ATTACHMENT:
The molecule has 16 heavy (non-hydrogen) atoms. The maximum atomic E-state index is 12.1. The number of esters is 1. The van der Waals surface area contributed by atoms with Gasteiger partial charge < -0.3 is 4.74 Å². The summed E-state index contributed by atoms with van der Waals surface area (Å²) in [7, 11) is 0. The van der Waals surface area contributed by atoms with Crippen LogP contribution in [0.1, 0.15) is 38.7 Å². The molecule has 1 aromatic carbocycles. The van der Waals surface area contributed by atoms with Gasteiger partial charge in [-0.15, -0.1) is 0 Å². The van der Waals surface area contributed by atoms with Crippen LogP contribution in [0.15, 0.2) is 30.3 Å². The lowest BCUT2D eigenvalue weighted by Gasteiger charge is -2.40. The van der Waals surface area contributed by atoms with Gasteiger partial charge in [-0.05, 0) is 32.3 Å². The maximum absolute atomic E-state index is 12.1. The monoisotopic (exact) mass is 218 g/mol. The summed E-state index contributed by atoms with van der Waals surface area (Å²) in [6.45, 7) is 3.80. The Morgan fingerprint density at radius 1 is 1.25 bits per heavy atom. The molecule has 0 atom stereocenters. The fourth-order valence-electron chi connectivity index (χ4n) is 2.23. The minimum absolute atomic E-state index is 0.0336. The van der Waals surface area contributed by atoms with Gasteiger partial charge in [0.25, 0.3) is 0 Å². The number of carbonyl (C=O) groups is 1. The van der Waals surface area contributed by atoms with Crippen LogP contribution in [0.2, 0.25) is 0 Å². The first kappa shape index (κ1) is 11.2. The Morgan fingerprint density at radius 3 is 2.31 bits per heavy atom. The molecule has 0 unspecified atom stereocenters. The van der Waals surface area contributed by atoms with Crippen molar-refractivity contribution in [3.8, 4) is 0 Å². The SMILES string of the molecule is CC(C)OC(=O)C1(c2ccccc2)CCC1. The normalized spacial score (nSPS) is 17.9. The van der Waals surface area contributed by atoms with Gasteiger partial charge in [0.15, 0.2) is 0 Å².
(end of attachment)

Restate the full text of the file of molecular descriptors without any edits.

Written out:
The molecule has 16 heavy (non-hydrogen) atoms. The maximum atomic E-state index is 12.1. The number of esters is 1. The van der Waals surface area contributed by atoms with Gasteiger partial charge < -0.3 is 4.74 Å². The summed E-state index contributed by atoms with van der Waals surface area (Å²) in [7, 11) is 0. The van der Waals surface area contributed by atoms with Crippen LogP contribution in [0.1, 0.15) is 38.7 Å². The molecule has 1 aromatic carbocycles. The van der Waals surface area contributed by atoms with Gasteiger partial charge in [-0.15, -0.1) is 0 Å². The van der Waals surface area contributed by atoms with Crippen LogP contribution in [0.15, 0.2) is 30.3 Å². The lowest BCUT2D eigenvalue weighted by Gasteiger charge is -2.40. The van der Waals surface area contributed by atoms with Gasteiger partial charge in [-0.05, 0) is 32.3 Å². The maximum absolute atomic E-state index is 12.1. The monoisotopic (exact) mass is 218 g/mol. The summed E-state index contributed by atoms with van der Waals surface area (Å²) in [6.45, 7) is 3.80. The Morgan fingerprint density at radius 1 is 1.25 bits per heavy atom. The molecule has 0 atom stereocenters. The fourth-order valence-electron chi connectivity index (χ4n) is 2.23. The minimum absolute atomic E-state index is 0.0336. The van der Waals surface area contributed by atoms with Gasteiger partial charge in [0.25, 0.3) is 0 Å². The number of carbonyl (C=O) groups is 1. The van der Waals surface area contributed by atoms with Crippen LogP contribution in [0.2, 0.25) is 0 Å². The first kappa shape index (κ1) is 11.2. The Morgan fingerprint density at radius 3 is 2.31 bits per heavy atom. The molecule has 0 unspecified atom stereocenters. The van der Waals surface area contributed by atoms with Crippen molar-refractivity contribution in [3.8, 4) is 0 Å². The SMILES string of the molecule is CC(C)OC(=O)C1(c2ccccc2)CCC1. The normalized spacial score (nSPS) is 17.9. The van der Waals surface area contributed by atoms with Gasteiger partial charge in [0.15, 0.2) is 0 Å².